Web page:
The Cloudflare controversy with Anonymous and ISIS

The Cloudflare controversy with Anonymous and ISIS

CloudFlare_ceo A Silicon Valley tech company is caught up in the middle of a battle between Anonymous and ISIS, the Islamic group. CloudFlare is facing accusations from hacker group Anonymous that it is helping pro-ISIS websites.

CloudFlare CEO Matthew Prince said that they ran that by law enforcement organizations and there was no request to take any of those sites off Cloudflare’s network. And that brings my point. Cloud flare is doing what they do, protecting websites from DDOS attacks and they shouldn’t take down a specific customer website unless law enforcement requested it.

CloudFlare’s justification is correct. They don’t host the content of the websites, meaning blocking its service would not actually make the content go away. The service instead protects sites from malicious traffic and cyber threats, meaning without it websites would be more vulnerable to attacks from Anonymous.

He added, “We were quite surprised, not only to not have any orders to take any of the sites offline, but to see that actually a lot of the sites that Anonymous had identified actually weren’t related to ISIS at all. Some were Chechnyan rebel sites, some were Kurdish sites, some were Palestinian sites.”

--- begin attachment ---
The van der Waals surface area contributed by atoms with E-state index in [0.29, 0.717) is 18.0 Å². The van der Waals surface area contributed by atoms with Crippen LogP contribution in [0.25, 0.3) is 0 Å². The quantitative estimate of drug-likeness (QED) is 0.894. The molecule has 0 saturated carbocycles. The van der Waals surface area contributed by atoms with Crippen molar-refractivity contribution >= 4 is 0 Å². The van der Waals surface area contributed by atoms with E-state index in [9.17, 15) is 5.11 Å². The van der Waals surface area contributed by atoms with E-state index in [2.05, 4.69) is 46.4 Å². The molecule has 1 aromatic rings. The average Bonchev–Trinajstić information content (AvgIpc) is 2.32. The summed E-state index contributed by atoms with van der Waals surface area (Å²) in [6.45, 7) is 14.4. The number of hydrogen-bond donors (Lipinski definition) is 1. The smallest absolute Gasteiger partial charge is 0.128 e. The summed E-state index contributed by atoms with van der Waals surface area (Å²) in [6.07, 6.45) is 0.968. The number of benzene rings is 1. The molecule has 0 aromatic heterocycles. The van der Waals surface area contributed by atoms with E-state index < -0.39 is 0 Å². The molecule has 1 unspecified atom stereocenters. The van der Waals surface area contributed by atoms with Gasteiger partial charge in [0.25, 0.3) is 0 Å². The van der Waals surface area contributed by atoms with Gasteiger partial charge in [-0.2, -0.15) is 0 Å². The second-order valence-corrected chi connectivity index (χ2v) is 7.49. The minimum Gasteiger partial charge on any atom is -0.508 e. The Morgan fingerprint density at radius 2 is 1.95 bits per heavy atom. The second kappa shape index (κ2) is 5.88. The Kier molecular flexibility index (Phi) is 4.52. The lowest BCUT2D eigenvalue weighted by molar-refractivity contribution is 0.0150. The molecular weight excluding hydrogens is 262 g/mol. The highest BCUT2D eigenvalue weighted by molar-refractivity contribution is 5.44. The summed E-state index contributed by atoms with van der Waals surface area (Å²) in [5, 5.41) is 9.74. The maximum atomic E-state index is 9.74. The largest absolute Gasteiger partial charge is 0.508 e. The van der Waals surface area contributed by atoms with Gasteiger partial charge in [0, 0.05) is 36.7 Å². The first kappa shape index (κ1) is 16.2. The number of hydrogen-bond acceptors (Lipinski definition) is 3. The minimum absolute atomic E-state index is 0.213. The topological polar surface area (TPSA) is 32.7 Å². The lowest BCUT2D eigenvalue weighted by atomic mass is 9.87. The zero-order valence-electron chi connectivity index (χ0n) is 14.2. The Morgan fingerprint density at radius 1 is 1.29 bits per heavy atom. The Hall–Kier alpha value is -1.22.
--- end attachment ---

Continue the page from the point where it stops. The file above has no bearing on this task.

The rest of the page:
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Matthew Prince, CEO of CloudFlare, said on a call with SC that CloudFlare doesn’t directly host sites or their content and stressed that removing its service from these sites would only makes sites slower and more vulnerable to attack. He said that hacktivist demands to terminate their services was “kind of a strange request” when the firm believes in the due process of going down proper law enforcement channels rather than listening to the ‘mob rule’. He also added that there was some irony, given that Anonymous has ‘on and off’ used the CloudFlare network since it launched in 2010.

CloudFlare is a content distribution company that delivers website content using a global network of computers. It started as a honeypot project in 2004. Thousands of websites, from more than 185 countries, signed up to participate in the project. While users loved Project Honey Pot’s ability to track online malicious behavior, they had one repeated request: don’t just track the bad guys, stop them.

Just a regular computer user. I write for regular users like me. When we grow up we are taught basic security tips like how to cross the street. But we are not taught how to take care of ourselves online.